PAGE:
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An Illness Away From Bankruptcy

Written by Christine Kuang

Edited by Jacquelyn Tang



Give me a moment as I grapple with the fact that I am one serious illness away from bankruptcy. The cost of healthcare is unregulated and steadily increasing, leading me to wonder about the repercussions. The United States healthcare system became a corporate business with an irrational marketplace and outrageous pricing.


According to National Health Expenditure Data, the United States spends 17.7% of its GDP on healthcare per person, significantly more than other wealthy nations, including nations that offer free publicly funded healthcare systems (Martin, A. B. et al., 2019). Yet, United States citizens face complications and dissatisfaction with the healthcare system, and some even declare medical bankruptcy. Medical bankruptcy is defined as the cost of healthcare procedures to exceed the individual’s ability to pay. A clinical research study found that “62.1% of all bankruptcies have a medical-related expense and the average medical debtors are educated, middle class American folks with medical insurance” (Himmelstein et al., 2007).


Polar opposite to the United States healthcare system, Canada serves as a progressive’s gold standard for equitable healthcare. Canada’s universal Medicare system emphasizes patient welfare as essential, a given right to its citizens regardless of one’s ability to pay. According to the World Health Organization, Canada’s administration costs are maintained at a low price, spending only 10% of its GDP on its healthcare system at $4,553 per person, whereas the U.S. spends $10,209 per person. Although the Canadian system is not bulletproof, Canada declared fewer infant mortality and medical errors, in addition to an overall higher life expectancy rate. The Canadian healthcare system astoundingly achieved lower costs, more services, and universal access to healthcare without compromising patient health.


What about the United States medical insurance? Doctor David Himmelstein states that today, 91% of the United States civilians have medical insurance coverage. However, people with chronic illnesses are obligated to higher premium insurance prices. Your chronic medical conditions may even lead you to not qualify for medical insurance as the United States healthcare operates on a “for-profit insurance system.” Insurances do not protect patients; instead, they answer their shareholders, creating today’s medical-industrial complex. Healthcare expenses that lead to medical bankruptcy fall into “out-of-pocket medical costs and lost labor income” (Dobkin et al., 2018). An act of desperation forces debtors to pay through credit and consequently embody interest.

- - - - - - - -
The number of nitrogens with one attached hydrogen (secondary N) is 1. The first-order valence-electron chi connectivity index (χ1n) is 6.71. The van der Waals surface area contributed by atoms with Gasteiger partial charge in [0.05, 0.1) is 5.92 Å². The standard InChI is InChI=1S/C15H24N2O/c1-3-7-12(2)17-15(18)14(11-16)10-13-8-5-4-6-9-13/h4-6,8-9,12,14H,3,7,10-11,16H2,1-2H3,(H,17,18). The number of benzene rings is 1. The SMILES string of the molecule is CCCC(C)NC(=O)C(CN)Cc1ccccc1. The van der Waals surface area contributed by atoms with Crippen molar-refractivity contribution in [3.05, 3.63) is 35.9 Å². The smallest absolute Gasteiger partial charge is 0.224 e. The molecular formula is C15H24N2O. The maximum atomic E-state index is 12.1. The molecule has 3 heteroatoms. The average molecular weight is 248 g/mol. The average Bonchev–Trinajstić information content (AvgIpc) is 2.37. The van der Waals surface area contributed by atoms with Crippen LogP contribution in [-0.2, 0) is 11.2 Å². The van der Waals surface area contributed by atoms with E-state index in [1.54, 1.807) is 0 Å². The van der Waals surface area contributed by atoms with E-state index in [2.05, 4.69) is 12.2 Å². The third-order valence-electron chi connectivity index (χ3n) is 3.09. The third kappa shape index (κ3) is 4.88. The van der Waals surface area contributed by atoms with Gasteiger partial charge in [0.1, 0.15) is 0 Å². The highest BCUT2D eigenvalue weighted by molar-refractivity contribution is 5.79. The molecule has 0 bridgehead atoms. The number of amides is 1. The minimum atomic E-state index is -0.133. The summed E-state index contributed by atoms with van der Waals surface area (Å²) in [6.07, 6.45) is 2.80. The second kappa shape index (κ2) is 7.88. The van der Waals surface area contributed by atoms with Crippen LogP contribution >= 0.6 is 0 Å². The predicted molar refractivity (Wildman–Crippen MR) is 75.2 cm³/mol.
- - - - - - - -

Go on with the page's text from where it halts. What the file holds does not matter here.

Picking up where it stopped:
The United States insurance system is primarily a private corporation that can determine what procedures and drug costs are covered. Insurance companies set prices in favor of their profits, ignoring the cries and upshot of the insured and uninsured. An average out-of-pocket procedure cost in Canada is $600 compared to America’s $1000.


Medical insurance premiums have been steadily increasing. Without insurance, the price of an EpiPen went up from $94 to $609 (Rapaport, 2017). Up 535% from 2007 to 2014. Another instance is a 70-year-old Seattle man with a 62-day stay at the hospital with COVID-19 resulted in a total cost of $1,122,501.04 (Stump, 2020). Below are some of his medical cost breakdowns:


$408,917 for a 42-day stay in an isolation room in the Intensive Care Unit

$82,215 for 29-day ventilator usage

$100,000 for lab tests and drugs for heart, kidneys, and lung failure


The federal government pledged $100 billion to cover all COVID-19 uninsured patients. Other illnesses are not so lucky.


Our healthcare system’s hefty price tag is fragmented and contingent on care delivery, administration costs, procedures and tests, medicines, supplies, and room fees. Wealth and affordability to purchase top physicians and procedures are prevalent in the United States healthcare system. This is the financial consequence of our capitalistic country. Corporate involvement in healthcare endangers a patient’s life. Hospital businesses have a responsibility to shareholders but not to patients, distorting the priorities of patient care. As Doctor David Himmelstein emphasizes, “Inequality has no place in medicine.” Government provision and oversight should modulate the cost and allow hospitals to recommit to the quality and ethics of patient care.


Is it ethical for our nation to put a price tag on our mortality? Do we forfeit our lives for the marketplace?







Special thanks to David Himmelstein, M.D., for his contributions to this article.





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